Since 1977, George Wallace has been one of the classiest stand-up comedians around. His affable demeanor and instant charm have made him not only a crowd favorite, but also tremendously respected, and even revered by his peers. In 1995, Wallace won Best Male Standup Comedian at the American Comedy Awards, and since then has gone on to play supporting roles in film and television. But even though he has branched out, standup comedy is still his love. He currently has a long-running show at The Flamingo Resort and Casino in Las Vegas, where he constantly performs. Wallace even regularly walks through the hotel to make sure guests are having an awesome time. I recently got on the phone with Wallace to ask him questions I’ve always been curious about.
You grew up in a religious family yet you still wanted to be comedian. How did your family influence your comedy?
My show is about faith, family, the whole thing. I just translate from things that have happened in the family. My parents, my upbringing, my community, my schooling, everything. Family is totally involved in the show, and has been for 35 years.
You’ve worked with squeaky-clean Jerry Seinfeld and dirty-mouthed Red Foxx. Were either of them influences on your style of comedy, or did you always have your own style?
With Jerry Seinfeld, we’ve been best friends for 35 years. You learn something from everybody. Richard Pryor, Red Foxx, Robin Williams: I’ve worked with everybody. There are all different styles out there, but funny is funny. Nobody did it better than Richard Pryor. But today, we have different outlets and avenues and ways to work, with HBO and Showtime and BET and cable television. Kids can say what they wanna say, and express themselves differently, which is good. I like that and I like to see all kinds of kids working—dirty, clean, whatever. If it’s funny, it’s funny. Be true to yourself, and make sure that you enjoy your life.
That’s great advice. Can you talk about your relationship with Jerry Seinfeld?
Well, we’ve been best friends for 35 years. I was the best man at his wedding, and we do a lot together. He’s just the best. I wish more people had friends like Jerry Seinfeld. And he doesn’t have a better friend than me, either. [Laughs]
You’ve collaborated with some great comedians and artists throughout your career. Is there someone you’ve always wanted to do something with but just haven’t gotten the chance yet?
Oh, I was thinking about that the other day. Bill Cosby’s probably a guy I need to work with. We’ve done some shows together, but I want to sit down and chat with him. But he’s one of the greatest forces of my life. I’d like to do another show with him—actually, on stage and talk with him. He’s a good guy. And I’ve worked with everybody, from Tom Jones to Aretha Franklin to the President of the United States. But Bill Cosby’s the guy I need to see now.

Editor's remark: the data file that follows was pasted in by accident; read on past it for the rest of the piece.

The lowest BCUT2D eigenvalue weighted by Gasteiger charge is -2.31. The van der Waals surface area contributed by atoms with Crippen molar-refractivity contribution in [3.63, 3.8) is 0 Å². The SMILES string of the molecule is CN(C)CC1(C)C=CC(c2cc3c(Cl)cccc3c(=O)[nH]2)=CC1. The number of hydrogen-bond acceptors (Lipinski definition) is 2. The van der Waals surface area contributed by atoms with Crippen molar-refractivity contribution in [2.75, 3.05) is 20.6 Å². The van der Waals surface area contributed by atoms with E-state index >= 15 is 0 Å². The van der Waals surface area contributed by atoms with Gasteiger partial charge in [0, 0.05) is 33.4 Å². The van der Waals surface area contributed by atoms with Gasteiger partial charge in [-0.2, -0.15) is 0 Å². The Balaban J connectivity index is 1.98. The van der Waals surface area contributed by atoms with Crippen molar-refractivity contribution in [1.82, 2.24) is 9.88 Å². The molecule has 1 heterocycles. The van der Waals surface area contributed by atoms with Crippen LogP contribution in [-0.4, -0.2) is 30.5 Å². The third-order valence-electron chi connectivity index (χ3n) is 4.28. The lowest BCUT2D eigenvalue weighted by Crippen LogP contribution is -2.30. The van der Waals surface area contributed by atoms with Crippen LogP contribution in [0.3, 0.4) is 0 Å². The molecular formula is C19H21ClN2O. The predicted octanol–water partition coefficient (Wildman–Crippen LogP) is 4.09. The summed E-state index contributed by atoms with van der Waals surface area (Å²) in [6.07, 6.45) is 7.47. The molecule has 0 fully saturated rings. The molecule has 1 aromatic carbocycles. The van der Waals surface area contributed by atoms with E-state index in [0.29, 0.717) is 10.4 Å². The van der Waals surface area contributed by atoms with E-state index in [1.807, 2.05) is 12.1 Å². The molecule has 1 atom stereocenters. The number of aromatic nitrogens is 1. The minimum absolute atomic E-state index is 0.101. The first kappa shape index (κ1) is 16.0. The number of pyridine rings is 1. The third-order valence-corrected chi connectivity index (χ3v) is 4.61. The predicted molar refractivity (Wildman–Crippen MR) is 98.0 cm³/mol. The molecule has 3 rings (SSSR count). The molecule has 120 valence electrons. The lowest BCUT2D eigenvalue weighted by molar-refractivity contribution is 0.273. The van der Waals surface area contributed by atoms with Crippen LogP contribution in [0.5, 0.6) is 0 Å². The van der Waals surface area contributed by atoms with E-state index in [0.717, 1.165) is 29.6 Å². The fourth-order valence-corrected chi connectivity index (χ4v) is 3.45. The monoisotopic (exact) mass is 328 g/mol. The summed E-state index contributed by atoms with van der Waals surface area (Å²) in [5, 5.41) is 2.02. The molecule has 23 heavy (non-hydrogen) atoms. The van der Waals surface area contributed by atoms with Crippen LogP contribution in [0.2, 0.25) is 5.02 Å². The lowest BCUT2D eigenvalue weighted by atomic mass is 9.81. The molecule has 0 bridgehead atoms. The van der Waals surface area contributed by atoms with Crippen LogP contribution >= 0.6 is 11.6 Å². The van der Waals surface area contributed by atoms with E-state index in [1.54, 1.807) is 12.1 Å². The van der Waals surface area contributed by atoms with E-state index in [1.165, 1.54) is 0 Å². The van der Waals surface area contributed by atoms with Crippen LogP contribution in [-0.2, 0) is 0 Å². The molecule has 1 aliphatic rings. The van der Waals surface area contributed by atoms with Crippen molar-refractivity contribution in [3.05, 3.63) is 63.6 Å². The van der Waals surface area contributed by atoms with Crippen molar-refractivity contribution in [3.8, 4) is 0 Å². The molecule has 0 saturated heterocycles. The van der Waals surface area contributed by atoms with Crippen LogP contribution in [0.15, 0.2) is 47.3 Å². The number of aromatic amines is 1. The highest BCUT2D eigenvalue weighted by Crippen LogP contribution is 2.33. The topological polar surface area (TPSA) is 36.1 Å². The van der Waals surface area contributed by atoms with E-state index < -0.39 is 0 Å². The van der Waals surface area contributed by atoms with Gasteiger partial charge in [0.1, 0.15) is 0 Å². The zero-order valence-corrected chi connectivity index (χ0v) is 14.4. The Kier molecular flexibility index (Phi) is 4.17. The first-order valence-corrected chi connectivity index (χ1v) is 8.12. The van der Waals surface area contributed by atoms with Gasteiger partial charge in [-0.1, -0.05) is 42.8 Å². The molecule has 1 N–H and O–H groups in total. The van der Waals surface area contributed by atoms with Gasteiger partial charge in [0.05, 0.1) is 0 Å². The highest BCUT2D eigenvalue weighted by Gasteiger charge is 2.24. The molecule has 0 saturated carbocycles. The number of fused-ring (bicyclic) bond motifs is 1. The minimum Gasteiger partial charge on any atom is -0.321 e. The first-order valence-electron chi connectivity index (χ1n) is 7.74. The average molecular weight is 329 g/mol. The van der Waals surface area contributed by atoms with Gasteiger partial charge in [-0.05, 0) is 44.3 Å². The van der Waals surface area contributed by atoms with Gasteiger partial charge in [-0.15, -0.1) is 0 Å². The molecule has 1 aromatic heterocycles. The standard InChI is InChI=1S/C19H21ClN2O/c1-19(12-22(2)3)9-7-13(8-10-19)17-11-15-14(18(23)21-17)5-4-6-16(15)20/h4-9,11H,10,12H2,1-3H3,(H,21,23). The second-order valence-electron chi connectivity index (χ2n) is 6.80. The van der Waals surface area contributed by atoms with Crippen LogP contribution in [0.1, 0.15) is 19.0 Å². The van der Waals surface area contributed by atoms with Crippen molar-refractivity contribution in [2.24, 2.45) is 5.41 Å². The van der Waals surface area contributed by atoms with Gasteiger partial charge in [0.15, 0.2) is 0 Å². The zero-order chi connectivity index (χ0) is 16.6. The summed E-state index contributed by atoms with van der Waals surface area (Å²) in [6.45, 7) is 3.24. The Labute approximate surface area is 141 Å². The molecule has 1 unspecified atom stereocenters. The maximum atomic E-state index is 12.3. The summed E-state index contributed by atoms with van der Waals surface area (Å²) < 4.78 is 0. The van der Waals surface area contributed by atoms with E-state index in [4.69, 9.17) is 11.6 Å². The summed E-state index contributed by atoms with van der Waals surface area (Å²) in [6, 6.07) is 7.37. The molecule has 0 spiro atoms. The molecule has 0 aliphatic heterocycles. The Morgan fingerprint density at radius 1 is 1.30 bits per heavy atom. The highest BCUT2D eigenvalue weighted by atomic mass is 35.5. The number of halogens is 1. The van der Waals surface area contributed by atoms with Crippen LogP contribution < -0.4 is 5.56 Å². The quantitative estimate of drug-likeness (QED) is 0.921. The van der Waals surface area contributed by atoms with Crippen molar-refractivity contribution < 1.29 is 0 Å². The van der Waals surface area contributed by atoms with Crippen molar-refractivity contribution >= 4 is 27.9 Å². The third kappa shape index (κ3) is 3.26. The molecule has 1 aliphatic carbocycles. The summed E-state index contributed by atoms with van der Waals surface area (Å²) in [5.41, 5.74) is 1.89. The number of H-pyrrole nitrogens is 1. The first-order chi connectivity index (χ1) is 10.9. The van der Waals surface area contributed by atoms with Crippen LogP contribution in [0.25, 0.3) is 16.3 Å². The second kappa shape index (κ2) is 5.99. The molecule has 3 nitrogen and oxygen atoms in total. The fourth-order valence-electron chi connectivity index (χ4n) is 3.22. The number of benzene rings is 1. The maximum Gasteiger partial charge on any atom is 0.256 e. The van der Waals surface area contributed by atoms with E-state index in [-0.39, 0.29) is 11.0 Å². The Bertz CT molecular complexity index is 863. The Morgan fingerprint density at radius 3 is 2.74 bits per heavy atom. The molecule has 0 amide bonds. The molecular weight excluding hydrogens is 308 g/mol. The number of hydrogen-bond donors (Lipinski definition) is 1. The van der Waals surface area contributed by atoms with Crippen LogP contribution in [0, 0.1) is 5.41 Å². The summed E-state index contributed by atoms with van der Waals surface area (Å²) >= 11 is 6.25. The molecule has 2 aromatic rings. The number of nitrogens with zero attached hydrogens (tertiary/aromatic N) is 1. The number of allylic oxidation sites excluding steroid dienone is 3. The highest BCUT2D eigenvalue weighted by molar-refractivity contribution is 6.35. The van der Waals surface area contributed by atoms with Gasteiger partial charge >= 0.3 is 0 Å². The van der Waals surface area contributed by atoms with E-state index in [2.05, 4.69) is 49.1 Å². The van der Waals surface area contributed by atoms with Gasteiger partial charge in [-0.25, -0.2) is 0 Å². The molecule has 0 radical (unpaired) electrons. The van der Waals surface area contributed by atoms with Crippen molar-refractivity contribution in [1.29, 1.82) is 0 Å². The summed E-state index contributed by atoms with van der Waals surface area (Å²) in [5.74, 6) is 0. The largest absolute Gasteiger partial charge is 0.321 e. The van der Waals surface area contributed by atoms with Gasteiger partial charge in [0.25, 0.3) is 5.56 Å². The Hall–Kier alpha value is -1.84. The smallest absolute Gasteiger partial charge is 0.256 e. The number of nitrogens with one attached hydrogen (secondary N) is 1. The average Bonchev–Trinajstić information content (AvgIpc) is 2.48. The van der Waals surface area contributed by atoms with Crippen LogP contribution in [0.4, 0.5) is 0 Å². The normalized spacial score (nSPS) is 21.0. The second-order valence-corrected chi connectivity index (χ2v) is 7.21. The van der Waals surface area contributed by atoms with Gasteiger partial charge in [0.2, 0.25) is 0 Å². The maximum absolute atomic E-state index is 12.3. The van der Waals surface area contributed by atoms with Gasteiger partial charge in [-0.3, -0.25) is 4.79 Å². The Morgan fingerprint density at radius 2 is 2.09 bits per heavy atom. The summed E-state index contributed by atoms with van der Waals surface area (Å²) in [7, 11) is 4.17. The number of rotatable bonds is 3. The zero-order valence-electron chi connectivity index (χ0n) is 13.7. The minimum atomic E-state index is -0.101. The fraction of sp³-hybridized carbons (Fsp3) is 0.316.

Of all the old school as well as new kids performing today, who do you admire the most? Who do you think has contributed the most to comedy?
Well naturally, Richard Pryor. George Carlin is the comedian that I just always admire—I didn’t even watch him. I didn’t watch George Carlin because he was so good. I’d write a joke and whatever I’d think of writing about, George Carlin has already covered it. He was wonderful. And from Eddie Murphy to Jerry Seinfeld to the new kids today to—JB Smoove is my new guy. A lot of the shows he’s on are just fantastic.
What is the highlight of your career? Is there a defining moment?
Well, probably last Monday night, hanging out with the President of the United States, so that was a highlight. We talked about some comedy, and he did a joke about me. He said, “You look a lot younger tonight than the last time I saw you.” I said, “Well, I wish I could say the same thing about you.” [Laughs]
Can you ever see yourself retiring from stand-up comedy?
How do you retire from doing nothing? I don’t do anything. I just walk on stage every night. “How ya doing?” “What’s going on?” “Tell me something. What do you wanna talk about?” I usually do an hour and thirty, and it’s a different show every night. I’m ready to go to work right now. I just love what I do. So no, I do not see myself retiring.
To read more about how you can watch Wallace perform in person, check out his Flamingo Resort and Casino schedule here and visit his interactive website GerogeWallace.net., which features an extensive video vault of his recent television appearances. You can also follow Wallace on Facebook and Twitter @GeorgeWallaceLV.
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About the Author: Daniel Berkowitz is a Los Angeles-based graduate student focused on nonfiction writing and popular culture. He's currently working on a book about how comedy affects democracy. He also really likes baseball. Follow him on Twitter @DanIsPrettyCool.